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Would More Trade Help The Job Market Run Faster Or Trip It Up?

Workers unload cargo at the Port of Portland's Terminal 6 in Portland, Ore.

The Labor Department's latest report shows employers created 223,000 jobs in April and the unemployment rate went down another notch to 5.4 percent.

So, yay!

But study the wage figures in Friday's report — and your "yay" turns to "meh."

Workers got raises of just 0.1 percent in April. Over the past year, wages advanced only 2.2 percent, a pace that amounts to treading water for most families. The average workweek has stalled at 34.5 hours, unchanged from the previous month — and from a year ago.

So workers aren't getting longer hours or fatter raises, even though the private sector has added 12.3 million jobs over 62 straight months, the longest streak on record.

Both President Obama and labor leaders want to end this long period of wage stagnation. But they are locked in a bitter dispute over whether a proposed trade deal would help or hurt workers' wallets.

On Friday, just hours after the jobs data were released, Obama visited the Nike headquarters in Beaverton, Ore., to talk up the advantages of completing the Trans-Pacific Partnership, or TPP.

He says that if Congress were to expand trade among the U.S. and 11 Pacific Rim nations, it would help the sportswear giant create more high-paying jobs for Americans. "Let's just do it," Obama told the Nike gathering.

Nike says that under the TPP's terms, Americans would pay much less in tariffs on footwear. As a result of those savings, the company would be able to move forward with plans to develop advanced manufacturing facilities in the United States, which in turn would create 10,000 good jobs.

In a phone interview Friday, Jason Furman, chairman of the White House Council of Economic Advisers, said that's exactly what the president wants to see — more high-paying jobs resulting from the opening of new markets and lowering of tariffs.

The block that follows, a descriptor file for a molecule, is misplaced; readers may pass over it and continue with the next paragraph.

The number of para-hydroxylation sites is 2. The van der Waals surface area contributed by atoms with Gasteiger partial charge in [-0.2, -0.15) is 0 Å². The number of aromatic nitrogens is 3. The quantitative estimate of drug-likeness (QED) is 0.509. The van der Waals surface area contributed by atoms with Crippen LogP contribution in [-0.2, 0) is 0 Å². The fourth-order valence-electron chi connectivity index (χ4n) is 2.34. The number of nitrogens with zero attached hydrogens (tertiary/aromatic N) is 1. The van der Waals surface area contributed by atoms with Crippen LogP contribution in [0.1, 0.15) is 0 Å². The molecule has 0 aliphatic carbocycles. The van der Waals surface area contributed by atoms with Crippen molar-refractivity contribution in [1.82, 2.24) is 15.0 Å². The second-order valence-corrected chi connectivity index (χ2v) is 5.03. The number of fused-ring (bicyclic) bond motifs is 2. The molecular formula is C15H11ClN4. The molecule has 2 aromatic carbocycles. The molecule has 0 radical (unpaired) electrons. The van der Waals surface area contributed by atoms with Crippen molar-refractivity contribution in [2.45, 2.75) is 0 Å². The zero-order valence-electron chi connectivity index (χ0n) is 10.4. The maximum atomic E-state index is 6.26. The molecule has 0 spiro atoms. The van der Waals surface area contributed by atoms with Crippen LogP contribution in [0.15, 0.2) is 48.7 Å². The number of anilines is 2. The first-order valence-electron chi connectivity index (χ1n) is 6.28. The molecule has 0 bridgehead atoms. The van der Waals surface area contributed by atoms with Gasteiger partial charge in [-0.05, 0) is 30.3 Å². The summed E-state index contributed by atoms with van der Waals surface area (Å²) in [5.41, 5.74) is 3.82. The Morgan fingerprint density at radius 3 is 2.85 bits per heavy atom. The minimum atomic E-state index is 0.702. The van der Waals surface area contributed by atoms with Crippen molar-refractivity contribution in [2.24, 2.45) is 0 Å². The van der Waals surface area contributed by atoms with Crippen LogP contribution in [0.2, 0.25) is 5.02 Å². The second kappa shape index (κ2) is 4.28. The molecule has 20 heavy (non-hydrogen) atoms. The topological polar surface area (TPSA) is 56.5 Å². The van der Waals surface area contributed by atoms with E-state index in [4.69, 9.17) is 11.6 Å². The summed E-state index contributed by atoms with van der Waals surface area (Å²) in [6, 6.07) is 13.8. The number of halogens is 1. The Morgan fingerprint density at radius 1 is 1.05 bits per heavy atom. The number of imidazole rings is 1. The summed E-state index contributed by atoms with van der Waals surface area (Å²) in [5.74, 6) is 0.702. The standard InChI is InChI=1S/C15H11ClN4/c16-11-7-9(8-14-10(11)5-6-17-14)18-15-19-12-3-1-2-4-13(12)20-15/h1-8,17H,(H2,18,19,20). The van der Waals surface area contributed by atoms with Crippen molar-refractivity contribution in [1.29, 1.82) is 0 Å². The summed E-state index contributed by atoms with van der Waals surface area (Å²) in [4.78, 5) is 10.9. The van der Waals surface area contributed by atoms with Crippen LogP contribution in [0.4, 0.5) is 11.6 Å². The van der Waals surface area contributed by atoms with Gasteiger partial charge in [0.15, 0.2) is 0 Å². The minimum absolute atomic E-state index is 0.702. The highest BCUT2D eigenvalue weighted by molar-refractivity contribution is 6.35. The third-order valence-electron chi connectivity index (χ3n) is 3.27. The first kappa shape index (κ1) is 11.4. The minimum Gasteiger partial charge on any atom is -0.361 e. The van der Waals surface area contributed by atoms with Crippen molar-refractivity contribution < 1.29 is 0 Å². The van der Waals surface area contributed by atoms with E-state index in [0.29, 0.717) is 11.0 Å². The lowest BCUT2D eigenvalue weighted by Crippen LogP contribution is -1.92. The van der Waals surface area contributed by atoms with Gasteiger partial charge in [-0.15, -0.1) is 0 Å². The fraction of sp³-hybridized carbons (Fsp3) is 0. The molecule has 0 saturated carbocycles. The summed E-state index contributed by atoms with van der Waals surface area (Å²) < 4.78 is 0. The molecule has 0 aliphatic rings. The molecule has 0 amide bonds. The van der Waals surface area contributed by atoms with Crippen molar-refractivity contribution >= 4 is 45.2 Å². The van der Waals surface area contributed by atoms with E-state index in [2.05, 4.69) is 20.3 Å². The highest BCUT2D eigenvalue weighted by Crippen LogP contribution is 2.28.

Moreover, Obama wants the TPP to force Asian nations to raise labor standards, which then would "give U.S. companies less incentive to ship jobs overseas," Furman said.

"There's no doubt that the process of globalization has created a lot of opportunities for American companies, but it also created challenges for American workers," he said. "The TPP is designed precisely to better manage the process of globalization" to help U.S. workers export more and face less wage competition from Asian workers.

Many labor and environmental leaders aren't buying those arguments. They say Nike has long been a leader in outsourcing factory jobs and lacks credibility on employment issues.

"The Nike brand was built by outsourcing manufacturing to sweatshops in Asia," said Murshed Zaheed, deputy political director at CREDO, a group opposed to TPP. "President Obama should listen to his party's base, and stop pushing this titanic job-killing corporate power grab."

While Obama and many Democrats may disagree over the impact of this trade deal, there is little argument that the labor market could still use some help. Economists generally described April's employment growth as "solid" but also noted that March's original count of 126,000 net new jobs added was revised downward to just 85,000.

Doug Handler, the chief U.S. economist for IHS Global Insight, said the latest report shows "an economy that is now growing at moderate rate [but] not as good as in mid-2014."

The Obama administration wants to strap a booster rocket onto the labor market. It cannot count on getting more economic stimulus from the Republican-controlled Congress, and it's impossible to get more monetary stimulus from the Federal Reserve, which already has cut interest rates to extreme lows — and is considering when to raise them.

So that leaves exports as the best tool available to create more jobs, the argument goes.

"If you're opposed to these smart, progressive trade deals, then that means you must be satisfied with the status quo," Obama said at the Nike event. "And the status quo hasn't been working for our workers."

He said the TPP could make the labor market much better and that if it couldn't, "I would not be fighting for it."

Lori Wallach, director of Public Citizen's Global Trade Watch, was not buying his pitch, or Nike's: "Under this unrealistic best-case scenario of an additional 10,000 U.S. manufacturing jobs, less than 2 percent of the more than 1 million workers who make Nike's products would be U.S. workers."

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